Revisiting Harm Reduction - An Update of Pros and Cons                                                             Lars M....
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Revisiting Harm Reduction - An Update of Pros and Cons

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Authors:
Lars M. Ramström, Institute for Tobacco Studies (ITS)
Tom Wikmans, Research Group for Societal and Information Studies (FSI)

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Revisiting Harm Reduction - An Update of Pros and Cons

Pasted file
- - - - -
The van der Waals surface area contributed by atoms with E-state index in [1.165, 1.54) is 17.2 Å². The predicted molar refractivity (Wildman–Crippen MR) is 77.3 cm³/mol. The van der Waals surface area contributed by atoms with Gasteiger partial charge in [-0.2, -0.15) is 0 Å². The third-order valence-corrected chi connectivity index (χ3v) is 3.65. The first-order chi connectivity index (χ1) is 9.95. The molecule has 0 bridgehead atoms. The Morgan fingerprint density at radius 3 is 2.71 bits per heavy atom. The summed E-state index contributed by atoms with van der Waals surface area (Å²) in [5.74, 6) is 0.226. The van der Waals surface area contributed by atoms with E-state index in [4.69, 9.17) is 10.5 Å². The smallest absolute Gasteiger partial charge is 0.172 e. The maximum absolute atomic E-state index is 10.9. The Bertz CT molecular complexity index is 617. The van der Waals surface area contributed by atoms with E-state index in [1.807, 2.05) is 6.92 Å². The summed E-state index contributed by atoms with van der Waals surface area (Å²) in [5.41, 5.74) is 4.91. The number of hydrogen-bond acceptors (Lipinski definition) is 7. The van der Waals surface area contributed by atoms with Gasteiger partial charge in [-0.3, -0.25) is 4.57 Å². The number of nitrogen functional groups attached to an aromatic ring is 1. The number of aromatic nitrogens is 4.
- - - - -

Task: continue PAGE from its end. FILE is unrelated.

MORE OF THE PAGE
1. 1. Revisiting Harm Reduction - An Update of Pros and Cons Lars M. Ramström, Institute for Tobacco Studies (ITS), Stockholm, Sweden, E-mail: lars.ramstrom@tobaccostudies.com. Tom Wikmans, Research Group for Societal and Information Studies (FSI), Stockholm, Sweden, E-mail: tom@forskningsgruppen.com. In order to, as close as possible, achieve a tobacco-free society there is a need for a combination of strategies: • Prevention strategies • Cessation strategies • Harm Reduction strategies that can serve as; stepping stone towards final cessation of all nicotine use or, if this is not possible, minimization of tobacco-related ill-health also for non-cessation-prone tobacco users.Harm Reduction is basically a matter of letting nicotine dependent smokers replace the highly toxic combustion products in all tobacco smoke with low-toxicity nicotine products. Possible options include medicinal products(nicotine chewing gum etc) and some non-medicinal products such as Low-Toxicity Oral Tobacco (LoTOT), for example the Swedish type, Snus, but not certain other types of oral tobacco. While the primary objective is to ter-minate smoking, increasing attention is now given to the possibility of a second step where all nicotine use is abandoned.There is no longer any controversy about the far-reaching health benefits for the individual smoker who switches to LoTOT, for example, Snus. But there are remaining questions regarding possibly negative consequences in apublic health perspective. There is a current discussion on pros and cons of Harm Reduction focusing on a number of issues that could be elucidated by research in Sweden so as described here below. The results presented inthis poster are based on surveys conducted from January 2001 to February 2011.Does primary Snus-use serve as a gateway to smoking Are smokers who take up Snus-use less likely to make quit-and thereby increase smoking? smoking-attempts?Tobacco use can start as smoking or as Snus-use. In each case a secondary initiation of other kind of tobacco Most, but not all, smokers make attempts to quit smoking. In the FSI / ITS surveys 2003 – 2005 all Everuse may or may not occur. The figure below shows how the patterns of initiation of daily tobacco use in Daily Smokers were asked about their quit attempts.Sweden have changed from around 1960 (those born in the 1940s) till around 2000. Occurrence of quit-smoking-attempts in Sweden. Initiation of daily tobacco use. Comparison between daily smokers with and without Swedish men and women in different birth cohorts. subsequent initiation of daily Snus-use Men Women Men Women Never any daily100% tobacco use OR 95% CI OR 95% CI 90% Snus-use, 2.22 1.75-2.81 3.08 1.79-5.20 80% never smoking Source: FSI / ITS surveys 2003 – 2005 70% 60% First Snus, Among primary daily smokers who have subsequently started daily Snus-use the odds of having made a later smoking 50% quit-smoking-attempt were found to be two to three times higher than among those without Snus-use. A 40% First smoking, possible reason for this may be that the widespread awareness in Sweden that Snus can be an effective aid to 30% later Snus quit smoking serves as an encouragement to make quit attempts. 20% Smoking, 10% never snus 0% 1940s 1950s 1960s 1970s 1980s 1940s 1950s 1960s 1970s 1980s Can Snus be an effective cessation aid? Birth cohorts Close to half of Swedish smokers who make quit attempts use some self-administered nicotine product as a Source: FSI / ITS surveys 2003-2006 cessation aid. The figure below shows how common different such practices are and what outcome they yield.Among men there has been a striking increase of “primary” Snus-initiation (green and yellow segments). The Percentages of “Self-help quit-attempts” made with different aidssubsection “First Snus, later smoking” (yellow segments) is a very small and decreasing fraction. The subsec- andtion “Snus-use, never smoking” (green segments) is the dominating and increasing part of the initiation pat- Outcome of the quit-attemptterns. This development has been accompanied by a drastic decrease of initiation of “primary” smoking Men Women(dark blue and red segments). The expansion of Snus-use has thereby become associated with increasing pro-portions of “Never any daily tobacco use”. 51% Outcome of the Quit-attempt Continued smokingAmong women snus use is still rather uncommon. Initiation of smoking has been decreasing less markedly Quit smoking completlyamong women and is still higher than among men. 33% (quit rate) 23% 19%Does start of subsequent Snus-use among daily smokers lead to 16% 12% 0.71 13% 13% 12% 8%dual use rather than to cessation of smoking? 0.40 0.60 0.43 0.34 0.62 0.36 0.30 0.50 0.27When primary daily smokers start subsequent Snus-use, their tobacco use will eventually change into either Nicotine Nicotine Snus Other Combined Nicotine Nicotine Snus Other Combineddual use, daily Snus-use only, no daily tobacco use or they will go back to smoking only. The figure below gum patch only single aid use gum patch only single aid use only only aid only only aidshows the current tobacco-use status of Swedish daily smokers who subsequently have taken up Snus-use. Source: FSI / ITS surveys 2003-2006 Current status of Swedish daily smokers who have taken up Snus-use Among men Snus is the most commonly used self-help aid. Among women nicotine gum or patch is more Men Women common. 49% 47% The quit rates in the different groups suggest that Snus is a more effective aid than any of the other alternati- 40% ves – both for men and for women. 38% Among men the combination of high usage and high efficiency means that the majority of successful self- help quit attempts (green segments) have been achieved by use of Snus as cessation aid. The role of Snus in smoking cessation in Sweden is further illustrated by survey results showing that, among male Ever Daily Smokers, 85 % of those with experience of Snus-use have quit smoking completely compared to 56% of those without Snus-use. 8% 7% 5% 6% Conclusions: Daily Snus- Free of Dual use Continuing Daily Snus- Free of Dual use Continuing The data presented above suggest following answers to the above five questions in red: use only daily tobacco daily use only daily tobacco daily use smoking use smoking Source: FSI / ITS surveys 2003-2011 • Primary Snus-use does not serve as a gateway to smoking, rather as a resistance against smoking.Among those daily smokers who have taken up snus use, a vast majority, 87% of men as well as of women, • Initiation of Snus-use among smokers will lead to cessation of smokinghave quit daily smoking completely. Among men 38% have terminated all daily tobacco use. Among women rather than to dual use.the corresponding figure is 40%. Dual use is a very small fraction, 8% among men and 6% among women. • Switching from daily smoking to daily Snus-use will weaken rather than strengthen nicotine dependence.Will switching from daily smoking to daily Snus-use • Smokers who take up Snus-use are more likely to make quit-smoking-attempts.strengthen nicotine dependence? • Evidence from Sweden demonstrates that Snus can be an effectiveFor smokers who switch from cigarettes to Snus Level of dependence for continuing primary daily smokers smoking cessation aid and has been a major contributory factor behind thethere is not only a change of product but also a and former daily smokers who have switched to daily record low prevalence of smoking in Sweden. Snus-usechange of the way nicotine is delivered. This is im-portant, since there is evidence from basic research 1% Level 6 In summary:on drug dependence that: 16% Harm reduction strategies substituting Snus for cigarettes could play an important role in 45% Level 6 64% 44% Higher the efforts to achieve a tobacco-free society.• Nicotine addictiveness is mainly determined by Higher Level 5 dependence the speed of delivery to the brain. dependence Level 5 + 6 48% Level 5 Level 5 + 6 The results presented in this poster are based on three different surveys conducted by the Research Group for Societal• Nicotine delivery from snus is substantially slower and Information Studies (FSI). than from cigarettes. 41% VAKT, Smoke Level 4 Is a prospective study of 1000 smokers followed over a period of two years. The study was conducted in collaboration with theSnus-use could therefore be expected to be less ad- 36% Level 4 Norwegian Institute for Alcohol and Drug Research (SIRUS) and the Institute for Tobacco Studies (ITS).dictive than cigarette smoking. This is supported by 14% VAKT, Snusempirical data shown in the figure to the right. In Level 3 Is a Web-based study where 1000 daily Snus-users were asked the same questions as in the VAKT, smoke base-line study.the underlying study respondents were categorized Primary daily smokers Daily Snus users who The study was conducted in collaboration with the Institute for Tobacco Studies (ITS).in six levels of dependence based on time to the day’s with no switched Snus-use from daily smokingfirst cigarette/Snus, type of Snus and amount of FSI/ITS-survey Source: VAKT-smoke,VAKT-Snus An ongoing national postal survey reaching approximately 10.000 respondents during every year. The study is conducted incigarettes/Snus per day. collaboration with the Institute for Tobacco Studies (ITS).The survey data suggest that former daily smokers who have switched to daily Snus-use have a lower level ofdependence than continuing daily smokers with no Snus-use. Funding: The surveys are funded by FSI, ITS and SIRUS Disclaimer: No conflict of interest